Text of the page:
Survey highlights crisis in services for children and young people

It comes as no surprise that four out of five social care
professionals working with children believe that mental health
services for children and young people have reached crisis

Anecdotal accounts from professionals working with children and
young people have reiterated the severe shortage of services for
the growing numbers who need them.

Community Care‘s survey of professionals on the front
line, including those working in new programmes such as Sure Start
and projects funded by the Children’s Fund, outlines how severe the
crisis in mental health services has become. It was commissioned
from NSM Research.

More than half of the 1,560 respondents work in child
protection, the rest in family support. Almost half – 46 per cent –
of these spent more than 20 per cent of their time dealing with the
mental health needs of children and young people.

Children come to their attention from a large variety of sources
but the majority – 22 per cent – said they were referred by parents
and families. Nineteen per cent of referrals came from work with
education services and 17 per cent were referred because of
behaviour problems defined as self-harming, violence, misuse of
drugs, and family breakdown.

The number of children and young people with mental health
problems has increased over the past five years, according to
respondents. More than a third said that the number of children and
young people with severe mental health problems had gone up and
two-thirds said the number with moderate mental health problems had
risen. Four out of five care professionals believed that during the
same period there was a higher prevalence of those suffering
emotional or behavioural problems or hyperactivity.

But almost one-third of our survey respondents said they had to
wait for a month before a place became available.

More worrying was the fact that one-fifth of the children
referred by respondents had been turned down for a service, and
two-thirds of those children did not access alternative

Seventy-one per cent of respondents reported difficulty in
getting children and young people with mental health problems to
attend appointments with GPs, psychiatrists and psychologists.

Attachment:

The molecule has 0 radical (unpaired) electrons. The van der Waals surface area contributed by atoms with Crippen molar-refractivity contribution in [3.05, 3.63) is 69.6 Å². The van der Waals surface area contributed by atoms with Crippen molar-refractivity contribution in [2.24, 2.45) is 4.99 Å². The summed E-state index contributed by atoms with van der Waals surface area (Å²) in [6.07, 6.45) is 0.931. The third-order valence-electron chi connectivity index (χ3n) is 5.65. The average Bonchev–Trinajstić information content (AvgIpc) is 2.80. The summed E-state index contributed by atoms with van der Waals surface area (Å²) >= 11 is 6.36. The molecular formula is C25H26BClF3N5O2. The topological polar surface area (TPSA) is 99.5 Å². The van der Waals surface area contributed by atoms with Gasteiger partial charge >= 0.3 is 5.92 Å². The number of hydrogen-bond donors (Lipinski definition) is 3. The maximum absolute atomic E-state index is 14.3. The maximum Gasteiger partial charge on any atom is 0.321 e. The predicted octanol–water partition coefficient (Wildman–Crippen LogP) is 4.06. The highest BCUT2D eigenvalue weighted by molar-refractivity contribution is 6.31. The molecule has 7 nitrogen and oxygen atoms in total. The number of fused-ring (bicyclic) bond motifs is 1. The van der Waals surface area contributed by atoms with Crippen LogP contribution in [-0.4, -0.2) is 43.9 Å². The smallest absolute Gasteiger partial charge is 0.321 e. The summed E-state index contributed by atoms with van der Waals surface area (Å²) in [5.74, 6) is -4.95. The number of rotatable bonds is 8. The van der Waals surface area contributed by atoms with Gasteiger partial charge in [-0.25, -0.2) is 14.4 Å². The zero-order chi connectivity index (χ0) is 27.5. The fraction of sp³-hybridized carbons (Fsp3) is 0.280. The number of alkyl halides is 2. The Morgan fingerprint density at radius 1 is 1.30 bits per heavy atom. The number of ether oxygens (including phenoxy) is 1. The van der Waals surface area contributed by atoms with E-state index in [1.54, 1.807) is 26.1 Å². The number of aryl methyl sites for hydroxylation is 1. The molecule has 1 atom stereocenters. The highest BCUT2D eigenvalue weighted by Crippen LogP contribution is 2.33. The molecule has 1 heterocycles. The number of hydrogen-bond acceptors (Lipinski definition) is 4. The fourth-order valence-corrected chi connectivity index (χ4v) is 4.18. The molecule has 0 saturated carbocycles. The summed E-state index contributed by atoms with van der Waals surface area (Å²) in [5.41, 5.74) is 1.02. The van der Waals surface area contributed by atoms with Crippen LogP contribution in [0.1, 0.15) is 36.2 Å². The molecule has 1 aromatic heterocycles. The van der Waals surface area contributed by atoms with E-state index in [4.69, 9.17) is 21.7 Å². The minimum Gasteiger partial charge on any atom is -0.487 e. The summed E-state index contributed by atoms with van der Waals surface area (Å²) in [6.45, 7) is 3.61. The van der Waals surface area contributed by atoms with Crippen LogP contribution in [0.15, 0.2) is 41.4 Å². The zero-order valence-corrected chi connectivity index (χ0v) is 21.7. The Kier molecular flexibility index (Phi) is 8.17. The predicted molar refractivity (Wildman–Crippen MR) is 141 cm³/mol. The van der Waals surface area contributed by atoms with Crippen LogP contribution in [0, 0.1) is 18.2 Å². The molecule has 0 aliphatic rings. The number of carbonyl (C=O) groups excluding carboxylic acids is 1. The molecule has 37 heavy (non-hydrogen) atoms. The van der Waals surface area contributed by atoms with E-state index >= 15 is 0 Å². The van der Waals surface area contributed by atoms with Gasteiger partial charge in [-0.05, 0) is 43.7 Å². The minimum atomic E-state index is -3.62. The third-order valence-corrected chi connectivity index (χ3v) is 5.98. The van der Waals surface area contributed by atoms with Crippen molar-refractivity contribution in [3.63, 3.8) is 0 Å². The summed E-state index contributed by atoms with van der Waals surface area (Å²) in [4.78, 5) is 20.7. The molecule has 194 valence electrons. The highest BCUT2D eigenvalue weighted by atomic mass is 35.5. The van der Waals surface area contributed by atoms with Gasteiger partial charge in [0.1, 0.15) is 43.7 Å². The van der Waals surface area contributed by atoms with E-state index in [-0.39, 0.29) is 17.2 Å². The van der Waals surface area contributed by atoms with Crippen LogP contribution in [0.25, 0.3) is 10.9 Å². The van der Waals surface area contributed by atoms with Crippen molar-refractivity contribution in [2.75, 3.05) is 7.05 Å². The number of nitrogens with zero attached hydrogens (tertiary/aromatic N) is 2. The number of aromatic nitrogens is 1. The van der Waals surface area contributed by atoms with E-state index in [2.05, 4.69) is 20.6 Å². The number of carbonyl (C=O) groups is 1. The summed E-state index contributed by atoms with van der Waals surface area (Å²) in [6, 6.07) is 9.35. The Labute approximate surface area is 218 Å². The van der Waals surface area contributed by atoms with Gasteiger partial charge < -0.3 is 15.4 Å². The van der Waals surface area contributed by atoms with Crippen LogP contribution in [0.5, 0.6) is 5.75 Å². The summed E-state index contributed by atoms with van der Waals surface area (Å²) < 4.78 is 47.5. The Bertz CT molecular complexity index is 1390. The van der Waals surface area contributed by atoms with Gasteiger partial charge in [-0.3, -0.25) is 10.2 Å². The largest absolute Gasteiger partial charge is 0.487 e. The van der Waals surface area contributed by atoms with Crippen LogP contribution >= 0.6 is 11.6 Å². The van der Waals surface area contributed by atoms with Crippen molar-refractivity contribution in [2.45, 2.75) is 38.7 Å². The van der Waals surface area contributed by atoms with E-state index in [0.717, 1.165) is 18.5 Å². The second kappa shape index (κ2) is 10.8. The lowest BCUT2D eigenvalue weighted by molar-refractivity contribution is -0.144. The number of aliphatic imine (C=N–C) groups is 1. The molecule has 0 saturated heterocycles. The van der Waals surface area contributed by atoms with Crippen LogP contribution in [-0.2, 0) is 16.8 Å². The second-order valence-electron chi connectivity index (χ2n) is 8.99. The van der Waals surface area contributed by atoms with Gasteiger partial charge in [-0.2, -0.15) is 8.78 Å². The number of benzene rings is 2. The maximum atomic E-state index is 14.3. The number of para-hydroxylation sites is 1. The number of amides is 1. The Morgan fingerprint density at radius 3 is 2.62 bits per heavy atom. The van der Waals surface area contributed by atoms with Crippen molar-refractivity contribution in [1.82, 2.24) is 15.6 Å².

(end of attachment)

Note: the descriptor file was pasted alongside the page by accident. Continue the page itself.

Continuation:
This, coupled with the fact that almost four out of five
respondents believe young people feel stigmatised by the tag of
“mental illness”, shows that specific, child-friendly services are
needed urgently.

Social care professionals were also critical of the health
service. More than two-thirds (67 per cent) believe health
professionals are under-diagnosing mental health problems in young
people. The lack of services available was cited by nearly 80 per
cent of social care professionals as the reason for the

This points to a worrying trend whereby health professionals,
knowing there is a severe shortage of treatment facilities
available (an initial assessment appointment can take up to a
year), simply do not make the diagnosis. It leaves families in
limbo as they know something is wrong with their children but
nobody will diagnose the nature of the problem.

We can only assume that the under-diagnosing revealed by our
survey does not include severe mental health problems that require
urgent treatment. But that does not lessen the load on families
(see case study).

While more than half said they did not really feel qualified or
experienced enough to work with children and young people with
severe mental health problems, 45 per cent felt they were qualified
or experienced enough to carry out this demanding work.

Respondents suggested a range of solutions to improve services.
Early diagnosis and intervention programmes were high on the list
of solutions as were increased resources, more accessible services,
reduced waiting lists and improved working between agencies. When
asked where resources should go, most chose early diagnosis and